2. I Get A Strange Kind Of Pleasure From Just Hanging On
this was the last song i wrote for the EP. i needed a cathartic release, a pop banger about letting go and giving in the stupor of pandemic nihilism and despair. our narrator gives in but only to save energy and not get tripped by false hopes.
during times of loss and crisis, sometimes the best approach is stillness, absence of desire, hope.
this is the lowest register i’ve ever sung in, i love it.
3. Late Life Realization
i got more and more into colliding synth loops during covid. i could set up some improbable melodies and just bask in the beauty, it calmed me at some of my lowest points.
i didn’t want to sing, i didn’t want to write or express emotions. ughhh, no thanks. these almost AI like sequences were so soothing, the melodies change and drift over time as the synths i use are so old and unstable. like humans themselves.
4. Don’t Forget About Me
david berman came to me in a dream a few weeks after he died. i wrote down everything we said to each other. that is this sweet, sad song.
david gave me more than i gave him, he wrote me, sent me wrestling photos. maybe i was intimidated, or felt like i could only lose by engaging more, or maybe i’m not a great friend. i’m still not sure. but i am asking myself these questions for the first time.
5. The World We Had
when i get really sad, it’s almost impossible for me to sing. i have always wanted to find a way to create music during these difficult moments. in non-pandemic times, these down periods are fleeting, like florida thunderstorms rolling in from the atlantic. but i was STUCK in this fucked mode for almost a year. i survived by writing instrumental music that functions like pop music.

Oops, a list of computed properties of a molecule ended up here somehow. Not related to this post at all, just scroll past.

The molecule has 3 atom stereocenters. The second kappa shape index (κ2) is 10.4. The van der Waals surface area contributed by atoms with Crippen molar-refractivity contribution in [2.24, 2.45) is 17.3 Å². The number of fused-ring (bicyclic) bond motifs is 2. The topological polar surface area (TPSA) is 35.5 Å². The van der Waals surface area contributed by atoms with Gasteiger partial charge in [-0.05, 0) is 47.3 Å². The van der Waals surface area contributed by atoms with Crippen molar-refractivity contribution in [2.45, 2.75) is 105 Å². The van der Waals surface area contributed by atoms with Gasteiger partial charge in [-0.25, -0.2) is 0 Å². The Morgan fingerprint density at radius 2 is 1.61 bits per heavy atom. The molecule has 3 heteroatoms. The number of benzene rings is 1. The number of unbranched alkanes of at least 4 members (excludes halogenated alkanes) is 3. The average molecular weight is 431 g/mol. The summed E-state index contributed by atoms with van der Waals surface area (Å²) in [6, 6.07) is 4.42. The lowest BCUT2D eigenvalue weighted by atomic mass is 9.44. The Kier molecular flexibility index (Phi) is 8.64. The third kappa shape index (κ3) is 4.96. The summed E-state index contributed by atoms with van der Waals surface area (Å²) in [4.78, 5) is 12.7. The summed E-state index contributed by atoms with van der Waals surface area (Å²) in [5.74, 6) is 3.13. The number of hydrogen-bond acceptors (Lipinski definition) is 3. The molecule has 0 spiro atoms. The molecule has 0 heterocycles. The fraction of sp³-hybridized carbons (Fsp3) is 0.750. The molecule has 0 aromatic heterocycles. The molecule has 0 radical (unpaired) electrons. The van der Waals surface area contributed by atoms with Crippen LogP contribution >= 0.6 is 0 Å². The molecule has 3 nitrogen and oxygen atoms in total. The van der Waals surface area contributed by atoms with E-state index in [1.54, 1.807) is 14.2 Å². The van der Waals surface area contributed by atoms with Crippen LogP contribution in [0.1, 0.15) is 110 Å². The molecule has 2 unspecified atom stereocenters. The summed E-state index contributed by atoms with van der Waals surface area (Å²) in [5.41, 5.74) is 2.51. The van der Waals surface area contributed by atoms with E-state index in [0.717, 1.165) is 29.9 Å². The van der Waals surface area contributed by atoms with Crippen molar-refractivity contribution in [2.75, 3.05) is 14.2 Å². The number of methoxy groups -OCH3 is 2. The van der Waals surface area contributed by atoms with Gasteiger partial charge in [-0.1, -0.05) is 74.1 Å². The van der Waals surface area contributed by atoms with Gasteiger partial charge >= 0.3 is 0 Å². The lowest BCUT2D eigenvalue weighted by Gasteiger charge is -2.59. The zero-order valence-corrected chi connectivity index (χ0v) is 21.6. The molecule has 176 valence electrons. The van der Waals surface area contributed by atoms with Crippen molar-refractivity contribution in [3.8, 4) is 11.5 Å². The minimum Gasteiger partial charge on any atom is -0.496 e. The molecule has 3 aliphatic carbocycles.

6. Taverns Of The Neo Subcortex
david sent me a copy of his portable february, i poured over it for days. those captions and scrawls found their way into my consciousness. they found their way out in this song.
after my mom died, i neve gave myself permission to talk to her, sing to her, or write about her. i didn’t want to make the same mistake with david.
7. White Chalk
seems like the cruelest trick, to give humans consciousness and knowledge of their own decline and death. now THAT is an unsolvable math equation. but we better try. more understanding and top level acceptance through SYNTHESIZERS.
this was the first song i wrote for the EP, and it made me so happy and hopeful, it created an open door and the first glimmer of hope that i might escape the pandemic emotionally whole.
While he won't be stopping in Seattle, John Vanderslice will be touring parts of the US and Europe starting August 2021. Watch his KEXP in-studio performance from 2019 below.
John Vanderslice opens up to KEXP about his new EP, the shuttering of his San Francisco recording studio Tiny Telephone, and how rapper JPEGMAFIA influences his work.
For Music Heals: Mental Health, Martin Douglas surveys the last album made during the beloved and tragically departed poet and songwriter's life.